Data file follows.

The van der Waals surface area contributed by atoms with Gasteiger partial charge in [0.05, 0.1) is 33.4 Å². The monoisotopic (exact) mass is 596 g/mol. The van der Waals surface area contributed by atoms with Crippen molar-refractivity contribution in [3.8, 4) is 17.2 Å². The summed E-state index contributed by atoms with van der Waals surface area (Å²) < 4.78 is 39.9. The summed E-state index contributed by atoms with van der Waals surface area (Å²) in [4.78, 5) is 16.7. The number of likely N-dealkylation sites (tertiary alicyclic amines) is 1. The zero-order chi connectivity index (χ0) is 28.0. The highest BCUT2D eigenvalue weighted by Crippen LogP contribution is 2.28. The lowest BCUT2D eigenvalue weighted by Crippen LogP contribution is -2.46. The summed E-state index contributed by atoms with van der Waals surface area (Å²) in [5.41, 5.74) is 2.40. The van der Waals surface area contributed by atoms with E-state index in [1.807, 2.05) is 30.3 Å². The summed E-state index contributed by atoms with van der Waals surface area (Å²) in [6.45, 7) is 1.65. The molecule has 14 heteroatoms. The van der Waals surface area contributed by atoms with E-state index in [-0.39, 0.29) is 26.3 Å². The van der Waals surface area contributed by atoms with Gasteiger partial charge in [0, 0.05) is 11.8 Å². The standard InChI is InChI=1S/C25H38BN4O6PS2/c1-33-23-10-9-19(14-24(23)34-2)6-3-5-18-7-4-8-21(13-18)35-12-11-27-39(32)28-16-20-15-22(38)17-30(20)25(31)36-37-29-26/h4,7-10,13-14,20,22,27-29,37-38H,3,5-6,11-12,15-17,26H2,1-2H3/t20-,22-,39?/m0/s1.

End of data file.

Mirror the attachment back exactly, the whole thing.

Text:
The van der Waals surface area contributed by atoms with Gasteiger partial charge in [0.05, 0.1) is 33.4 Å². The monoisotopic (exact) mass is 596 g/mol. The van der Waals surface area contributed by atoms with Crippen molar-refractivity contribution in [3.8, 4) is 17.2 Å². The summed E-state index contributed by atoms with van der Waals surface area (Å²) < 4.78 is 39.9. The summed E-state index contributed by atoms with van der Waals surface area (Å²) in [4.78, 5) is 16.7. The number of likely N-dealkylation sites (tertiary alicyclic amines) is 1. The zero-order chi connectivity index (χ0) is 28.0. The highest BCUT2D eigenvalue weighted by Crippen LogP contribution is 2.28. The lowest BCUT2D eigenvalue weighted by Crippen LogP contribution is -2.46. The summed E-state index contributed by atoms with van der Waals surface area (Å²) in [5.41, 5.74) is 2.40. The van der Waals surface area contributed by atoms with E-state index in [1.807, 2.05) is 30.3 Å². The summed E-state index contributed by atoms with van der Waals surface area (Å²) in [6.45, 7) is 1.65. The molecule has 14 heteroatoms. The van der Waals surface area contributed by atoms with E-state index in [-0.39, 0.29) is 26.3 Å². The van der Waals surface area contributed by atoms with Gasteiger partial charge in [0, 0.05) is 11.8 Å². The standard InChI is InChI=1S/C25H38BN4O6PS2/c1-33-23-10-9-19(14-24(23)34-2)6-3-5-18-7-4-8-21(13-18)35-12-11-27-39(32)28-16-20-15-22(38)17-30(20)25(31)36-37-29-26/h4,7-10,13-14,20,22,27-29,37-38H,3,5-6,11-12,15-17,26H2,1-2H3/t20-,22-,39?/m0/s1.